Share on other sites

i'm a firm believer in the diet/acne connection. for ME anyways. i do believe everyone is differently affected by the food they eat.

about ten months ago i started a low carb (meaning low BAD/SIMPLE carb)/low dairy/low sugar diet. during these past 10 months...when i stick with the diet my skin is CLEAR. when i don't, i get pimples.

for those disbelievers, consider this explanation: the food one eats is manifested in different ways for different people. not everyone is the same. for example, some people can eat as much of whatever they want and not get fat, while others can not. some people are allergic to nuts, others are not, etc.

also consider: if high fat foods can clog arteries, why not acne. if caffeine can make you jittery, why not cause acne? if sugar can cause diabetes, why not acne?

in short, i believe you are what you eat and even if the "effects" of bad food are not manifested in outwardly physical ways, it IS doing something INSIDE of you (anything from clogging your arteries to spikes insulin).

Share this post


Link to post
Share on other sites

....

Share this post


Link to post
Share on other sites
All I know is that dairy is bad for MY skin.  If anyone wants to shoot me down over it, then fuck off.

Share this post


Link to post
Share on other sites

http://www.ncbi.nlm.nih.gov/entrez/query.f...t_uids=15036670

http://www.ncbi.nlm.nih.gov/entrez/query.f...t_uids=13129461

http://www.ncbi.nlm.nih.gov/entrez/query.f...t_uids=12433724

"Higher fat intake, in particular saturated fat, was associated with lower levels of IGFBP-3. We conclude that higher energy, protein, and milk intakes were associated with higher levels of IGF-I. These associations raise the possibility that diet could affect cancer risk through influencing IGF-I level."

http://www.ncbi.nlm.nih.gov/entrez/query.f...t_uids=12223429

"We examined the association of diet with insulin-like growth factors (IGF) in 344 disease-free men. Raised levels of IGF-I and/or its molar ratio with IGFBP-3 were associated with higher intakes of milk, dairy products, calcium, carbohydrate and polyunsaturated fat; lower levels with high vegetable consumption, particularly tomatoes. These patterns support the possibility that IGFs may mediate some diet-cancer associations."

http://www.ncbi.nlm.nih.gov/entrez/query.f...t_uids=12771980

"Intake of dairy products was associated with a modest increase in circulating IGF-I levels, but intake of low-fat milk was associated with lower risk of colorectal cancer, particularly among individuals with high IGF-I/IGFBP-3. This subpopulation, which is at increased risk of colorectal cancer, might benefit the most from specific dietary intervention."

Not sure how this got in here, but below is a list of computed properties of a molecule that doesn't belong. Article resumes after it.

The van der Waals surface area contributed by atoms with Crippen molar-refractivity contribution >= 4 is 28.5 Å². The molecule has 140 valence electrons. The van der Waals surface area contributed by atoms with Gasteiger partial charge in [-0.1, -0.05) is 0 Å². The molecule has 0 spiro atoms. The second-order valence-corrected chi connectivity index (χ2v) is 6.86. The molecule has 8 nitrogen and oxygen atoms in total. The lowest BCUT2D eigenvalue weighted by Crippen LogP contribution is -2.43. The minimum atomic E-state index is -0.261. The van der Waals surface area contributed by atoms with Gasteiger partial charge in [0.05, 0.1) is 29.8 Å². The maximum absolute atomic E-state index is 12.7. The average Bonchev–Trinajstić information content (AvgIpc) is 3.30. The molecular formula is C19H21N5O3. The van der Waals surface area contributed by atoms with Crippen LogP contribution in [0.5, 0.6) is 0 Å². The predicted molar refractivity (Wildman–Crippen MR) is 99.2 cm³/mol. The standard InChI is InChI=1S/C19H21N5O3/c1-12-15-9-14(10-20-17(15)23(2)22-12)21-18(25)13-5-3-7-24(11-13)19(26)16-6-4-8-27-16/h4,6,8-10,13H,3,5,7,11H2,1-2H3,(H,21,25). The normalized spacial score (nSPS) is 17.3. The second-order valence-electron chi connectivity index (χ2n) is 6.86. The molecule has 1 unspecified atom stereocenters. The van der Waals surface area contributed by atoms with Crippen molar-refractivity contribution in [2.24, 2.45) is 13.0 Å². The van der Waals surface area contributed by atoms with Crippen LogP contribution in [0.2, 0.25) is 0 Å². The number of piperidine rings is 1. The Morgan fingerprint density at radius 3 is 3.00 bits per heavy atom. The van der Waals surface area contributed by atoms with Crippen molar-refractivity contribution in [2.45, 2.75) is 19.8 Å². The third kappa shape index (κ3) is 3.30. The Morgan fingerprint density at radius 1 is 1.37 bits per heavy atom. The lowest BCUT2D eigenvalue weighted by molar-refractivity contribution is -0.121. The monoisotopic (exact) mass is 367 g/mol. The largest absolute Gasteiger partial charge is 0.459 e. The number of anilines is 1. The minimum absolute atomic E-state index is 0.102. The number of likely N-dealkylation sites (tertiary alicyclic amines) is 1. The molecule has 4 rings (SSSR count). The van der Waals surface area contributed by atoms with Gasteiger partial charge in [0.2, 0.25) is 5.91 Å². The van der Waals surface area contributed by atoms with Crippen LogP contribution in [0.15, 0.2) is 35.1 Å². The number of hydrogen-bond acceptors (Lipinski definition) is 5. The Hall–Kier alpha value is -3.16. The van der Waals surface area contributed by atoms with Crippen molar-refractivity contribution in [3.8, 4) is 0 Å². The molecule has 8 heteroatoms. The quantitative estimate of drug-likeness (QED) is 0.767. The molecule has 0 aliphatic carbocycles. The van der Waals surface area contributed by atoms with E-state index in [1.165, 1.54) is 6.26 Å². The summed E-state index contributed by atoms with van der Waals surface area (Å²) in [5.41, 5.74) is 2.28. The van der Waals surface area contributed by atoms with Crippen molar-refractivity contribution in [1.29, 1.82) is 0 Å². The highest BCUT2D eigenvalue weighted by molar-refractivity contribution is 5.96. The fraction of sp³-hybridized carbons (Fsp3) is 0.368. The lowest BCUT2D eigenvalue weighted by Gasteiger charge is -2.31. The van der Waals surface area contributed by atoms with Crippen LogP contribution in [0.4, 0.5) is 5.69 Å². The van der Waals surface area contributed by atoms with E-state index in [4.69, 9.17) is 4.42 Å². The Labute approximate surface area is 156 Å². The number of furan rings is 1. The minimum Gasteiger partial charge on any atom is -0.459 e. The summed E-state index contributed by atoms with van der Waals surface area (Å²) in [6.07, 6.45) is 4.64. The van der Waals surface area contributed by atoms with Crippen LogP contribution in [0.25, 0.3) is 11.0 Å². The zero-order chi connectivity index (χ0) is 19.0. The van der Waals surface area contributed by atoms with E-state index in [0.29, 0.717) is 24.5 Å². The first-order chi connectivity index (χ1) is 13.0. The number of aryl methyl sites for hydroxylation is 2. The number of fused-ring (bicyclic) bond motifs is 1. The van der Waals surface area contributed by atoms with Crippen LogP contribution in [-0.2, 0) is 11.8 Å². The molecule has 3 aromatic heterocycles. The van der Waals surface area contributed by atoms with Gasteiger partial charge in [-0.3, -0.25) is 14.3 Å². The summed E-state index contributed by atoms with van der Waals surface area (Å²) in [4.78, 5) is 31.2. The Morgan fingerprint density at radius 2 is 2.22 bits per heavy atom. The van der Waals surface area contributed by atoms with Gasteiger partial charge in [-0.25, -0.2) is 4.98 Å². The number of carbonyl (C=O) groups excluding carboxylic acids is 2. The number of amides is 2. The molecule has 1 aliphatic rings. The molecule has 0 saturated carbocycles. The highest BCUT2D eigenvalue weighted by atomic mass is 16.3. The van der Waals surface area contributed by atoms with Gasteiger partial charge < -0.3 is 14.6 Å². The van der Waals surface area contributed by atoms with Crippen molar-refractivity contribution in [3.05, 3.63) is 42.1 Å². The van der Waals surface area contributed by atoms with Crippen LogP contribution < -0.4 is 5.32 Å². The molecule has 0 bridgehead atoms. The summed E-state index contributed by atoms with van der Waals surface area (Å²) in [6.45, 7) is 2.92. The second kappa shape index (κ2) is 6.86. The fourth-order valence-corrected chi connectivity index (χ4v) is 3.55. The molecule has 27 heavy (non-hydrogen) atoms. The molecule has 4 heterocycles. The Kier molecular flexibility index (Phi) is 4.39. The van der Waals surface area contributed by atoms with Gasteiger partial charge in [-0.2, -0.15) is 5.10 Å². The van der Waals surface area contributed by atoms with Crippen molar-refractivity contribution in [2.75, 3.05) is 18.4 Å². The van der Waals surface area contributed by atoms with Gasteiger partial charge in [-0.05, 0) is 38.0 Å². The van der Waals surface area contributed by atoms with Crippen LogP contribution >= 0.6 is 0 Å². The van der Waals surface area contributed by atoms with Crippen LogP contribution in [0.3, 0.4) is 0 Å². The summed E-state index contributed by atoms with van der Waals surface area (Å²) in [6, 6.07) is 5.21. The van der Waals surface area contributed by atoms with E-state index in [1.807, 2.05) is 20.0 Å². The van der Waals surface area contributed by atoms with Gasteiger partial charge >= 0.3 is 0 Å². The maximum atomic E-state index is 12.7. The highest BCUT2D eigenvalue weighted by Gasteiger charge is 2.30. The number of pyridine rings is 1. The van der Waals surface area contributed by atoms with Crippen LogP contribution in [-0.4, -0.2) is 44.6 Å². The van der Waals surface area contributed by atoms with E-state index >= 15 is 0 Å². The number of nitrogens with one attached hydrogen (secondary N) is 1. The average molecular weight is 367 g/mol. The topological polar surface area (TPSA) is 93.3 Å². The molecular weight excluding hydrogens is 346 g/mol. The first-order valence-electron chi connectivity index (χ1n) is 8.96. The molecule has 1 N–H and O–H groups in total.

http://www.ncbi.nlm.nih.gov/entrez/query.f...t_uids=11535708

"Hyperinsulinemic diseases of civilization: more than just Syndrome X.

Cordain L, Eades MR, Eades MD.

Department of Health and Exercise Science, Colorado State University, Fort Collins, CO 80523, USA. [email protected]

Compensatory hyperinsulinemia stemming from peripheral insulin resistance is a well-recognized metabolic disturbance that is at the root cause of diseases and maladies of Syndrome X (hypertension, type 2 diabetes, dyslipidemia, coronary artery disease, obesity, abnormal glucose tolerance). Abnormalities of fibrinolysis and hyperuricemia also appear to be members of the cluster of illnesses comprising Syndrome X. Insulin is a well-established growth-promoting hormone, and recent evidence indicates that hyperinsulinemia causes a shift in a number of endocrine pathways that may favor unregulated tissue growth leading to additional illnesses. Specifically, hyperinsulinemia elevates serum concentrations of free insulin-like growth factor-1 (IGF-1) and androgens, while simultaneously reducing insulin-like growth factor-binding protein 3 (IGFBP-3) and sex hormone-binding globulin (SHBG). Since IGFBP-3 is a ligand for the nuclear retinoid X receptor alpha, insulin-mediated reductions in IGFBP-3 may also influence transcription of anti-proliferative genes normally activated by the body's endogenous retinoids. These endocrine shifts alter cellular proliferation and growth in a variety of tissues, the clinical course of which may promote acne, early menarche, certain epithelial cell carcinomas, increased stature, myopia, cutaneous papillomas (skin tags), acanthosis nigricans, polycystic ovary syndrome (PCOS) and male vertex balding. Consequently, these illnesses and conditions may, in part, have hyperinsulinemia at their root cause and therefore should be classified among the diseases of Syndrome X.